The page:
Our children are growing up in a culture that is polarizing, difficult to navigate, confusing, and has more hardship and suffering than we care to acknowledge. And yet, God has called us in exactly this time and in this culture, to love people. Even more, He has called us to teach our children to love: to love people who disagree with them, to love people others overlook or ignore.
At the end of the parable of the Good Samaritan, Jesus asked, “Which of these three do you think proved to be a neighbor to the man who fell into the hands of the robbers?” “The one who showed mercy to him,” he said. “Then Jesus told him, “Go and do the same.” (Luke 10:36-37 CSB)
As disciple-makers within our homes, we are called to “go and do the same”—to teach our children how to love as Jesus loves. This month, consider ways you can leverage opportunities to teach your children to identify and love people as Jesus calls us to love.
Love with humility. Oftentimes when we consider how to love people who believe differently than we do, we approach conversations as if we are standing on opposite sides of a fence. But the picture of the gospel is not people opposing and arguing with one another. That’s what the Pharisees did. The reality is we are all on the same side; we are all people in desperate need of Jesus. We need Jesus to save us, and we need Jesus to sanctify us. Recognizing our sin and our need for Jesus leads us to a posture of humility. And humility is a beautiful place for love to grow.
As you go:
- Lead your kids to look for opportunities to love others. Challenge them to identify people they know who seem difficult to love and encourage them to explain why they think this is.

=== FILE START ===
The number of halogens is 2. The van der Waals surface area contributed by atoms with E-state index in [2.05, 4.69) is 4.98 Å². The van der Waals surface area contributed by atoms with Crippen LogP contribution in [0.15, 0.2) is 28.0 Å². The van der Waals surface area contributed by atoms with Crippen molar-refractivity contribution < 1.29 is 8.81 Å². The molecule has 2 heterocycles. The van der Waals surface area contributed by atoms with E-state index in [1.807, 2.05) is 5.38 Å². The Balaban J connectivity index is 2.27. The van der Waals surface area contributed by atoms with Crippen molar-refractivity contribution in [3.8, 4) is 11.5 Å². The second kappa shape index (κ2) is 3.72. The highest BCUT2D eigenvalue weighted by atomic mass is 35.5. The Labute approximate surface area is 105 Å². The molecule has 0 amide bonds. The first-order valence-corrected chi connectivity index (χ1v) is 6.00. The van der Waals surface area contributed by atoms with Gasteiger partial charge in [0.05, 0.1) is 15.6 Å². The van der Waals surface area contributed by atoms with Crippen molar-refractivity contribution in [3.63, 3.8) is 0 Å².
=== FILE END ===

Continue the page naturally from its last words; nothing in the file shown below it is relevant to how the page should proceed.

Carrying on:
- Invite them to talk about what it means to recognize their own need for Jesus. How does this help us stand on the same side of the fence?
- Discuss how we can approach other people with gentleness, remembering our own need for forgiveness and asking for God’s help to love others with the same love He has for us.
Distinguish between people and ideas. We are called to love and respect all people because they are made in the image of God. As we love people around us, help your child recognize the difference between loving a person and embracing his or her ideas. The two are not equal. We are commanded to love people and show compassion, care, and respect to everyone. At the same time, we can help our children recognize differences in what God says is true in His Word from other ideologies in our culture.
As you go:
- Watch an ad that is age-appropriate with your child and discuss the main point the advertisers want you to believe.
- Consider if the idea is true (and can be verified in Scripture) or false. What is attractive about what they want you to believe? Why?
- Guide conversations about how we can disagree with ideas that don’t align with God’s Word and still show love to people who hold those ideas.
Love with authenticity. Let your neighbors know that you love them in appropriate ways (aka: don’t be weird). No one likes to be thought of as a project, but everyone wants to be seen, known, loved, and respected. As you look for opportunities to demonstrate genuine and authentic love to others, model these moments for your children. Identify ways your family could show love and care to someone in a way that he or she would feel seen, known, and authentically loved.
As you go:
- Read the parable of the Good Samaritan as a family. Talk about what it looks like to show mercy. Invite your kids to share who they think your family can show love and mercy to this month. Identify one or two people your family can take greater steps in demonstrating love toward in the coming weeks.
- Begin praying for that person on a regular basis and asking God to give you opportunities to love him or her with humility, respect, and authenticity.
- Brainstorm different ideas with your family of how you can demonstrate love in ways that person will feel seen, known, and loved. Make a plan to show love to that person in tangible ways as a family.
Patterning God’s love is the greatest lesson we teach. We do this with authenticity and with no expectations. If we are to teach our children to love, let us be bold in our faith, gentle with our words, and kind in our actions toward others. May it be said of our families that we will “go and do the same.”